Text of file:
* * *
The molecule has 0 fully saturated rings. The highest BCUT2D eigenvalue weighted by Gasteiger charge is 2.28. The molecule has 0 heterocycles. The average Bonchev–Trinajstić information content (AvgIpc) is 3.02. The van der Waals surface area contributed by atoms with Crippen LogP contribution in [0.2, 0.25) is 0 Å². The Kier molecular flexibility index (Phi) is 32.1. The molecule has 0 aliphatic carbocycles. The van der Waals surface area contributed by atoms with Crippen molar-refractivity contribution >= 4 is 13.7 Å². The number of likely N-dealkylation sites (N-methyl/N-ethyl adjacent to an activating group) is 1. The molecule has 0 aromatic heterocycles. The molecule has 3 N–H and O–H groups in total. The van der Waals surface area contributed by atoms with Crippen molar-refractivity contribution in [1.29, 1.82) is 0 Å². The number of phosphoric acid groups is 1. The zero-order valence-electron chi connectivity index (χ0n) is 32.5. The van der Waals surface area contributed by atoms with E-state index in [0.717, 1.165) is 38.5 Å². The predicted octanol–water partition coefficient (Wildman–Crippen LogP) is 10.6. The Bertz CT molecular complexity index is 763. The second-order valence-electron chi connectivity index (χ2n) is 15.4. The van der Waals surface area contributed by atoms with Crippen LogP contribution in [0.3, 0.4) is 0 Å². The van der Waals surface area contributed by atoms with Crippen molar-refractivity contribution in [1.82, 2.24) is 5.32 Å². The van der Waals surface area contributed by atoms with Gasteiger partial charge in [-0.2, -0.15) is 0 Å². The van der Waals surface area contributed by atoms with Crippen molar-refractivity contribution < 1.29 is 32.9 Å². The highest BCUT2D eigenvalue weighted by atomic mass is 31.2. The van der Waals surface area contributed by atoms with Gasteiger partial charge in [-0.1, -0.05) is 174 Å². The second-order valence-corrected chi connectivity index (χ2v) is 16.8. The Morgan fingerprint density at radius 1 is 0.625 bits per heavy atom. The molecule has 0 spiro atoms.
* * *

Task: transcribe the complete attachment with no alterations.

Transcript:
The molecule has 0 fully saturated rings. The highest BCUT2D eigenvalue weighted by Gasteiger charge is 2.28. The molecule has 0 heterocycles. The average Bonchev–Trinajstić information content (AvgIpc) is 3.02. The van der Waals surface area contributed by atoms with Crippen LogP contribution in [0.2, 0.25) is 0 Å². The Kier molecular flexibility index (Phi) is 32.1. The molecule has 0 aliphatic carbocycles. The van der Waals surface area contributed by atoms with Crippen molar-refractivity contribution >= 4 is 13.7 Å². The number of likely N-dealkylation sites (N-methyl/N-ethyl adjacent to an activating group) is 1. The molecule has 0 aromatic heterocycles. The molecule has 3 N–H and O–H groups in total. The van der Waals surface area contributed by atoms with Crippen molar-refractivity contribution in [1.29, 1.82) is 0 Å². The number of phosphoric acid groups is 1. The zero-order valence-electron chi connectivity index (χ0n) is 32.5. The van der Waals surface area contributed by atoms with E-state index in [0.717, 1.165) is 38.5 Å². The predicted octanol–water partition coefficient (Wildman–Crippen LogP) is 10.6. The Bertz CT molecular complexity index is 763. The second-order valence-electron chi connectivity index (χ2n) is 15.4. The van der Waals surface area contributed by atoms with Crippen LogP contribution in [0.3, 0.4) is 0 Å². The van der Waals surface area contributed by atoms with Crippen molar-refractivity contribution in [1.82, 2.24) is 5.32 Å². The van der Waals surface area contributed by atoms with Gasteiger partial charge in [-0.2, -0.15) is 0 Å². The van der Waals surface area contributed by atoms with Crippen molar-refractivity contribution < 1.29 is 32.9 Å². The highest BCUT2D eigenvalue weighted by atomic mass is 31.2. The van der Waals surface area contributed by atoms with Gasteiger partial charge in [-0.1, -0.05) is 174 Å². The second-order valence-corrected chi connectivity index (χ2v) is 16.8. The Morgan fingerprint density at radius 1 is 0.625 bits per heavy atom. The molecule has 0 spiro atoms.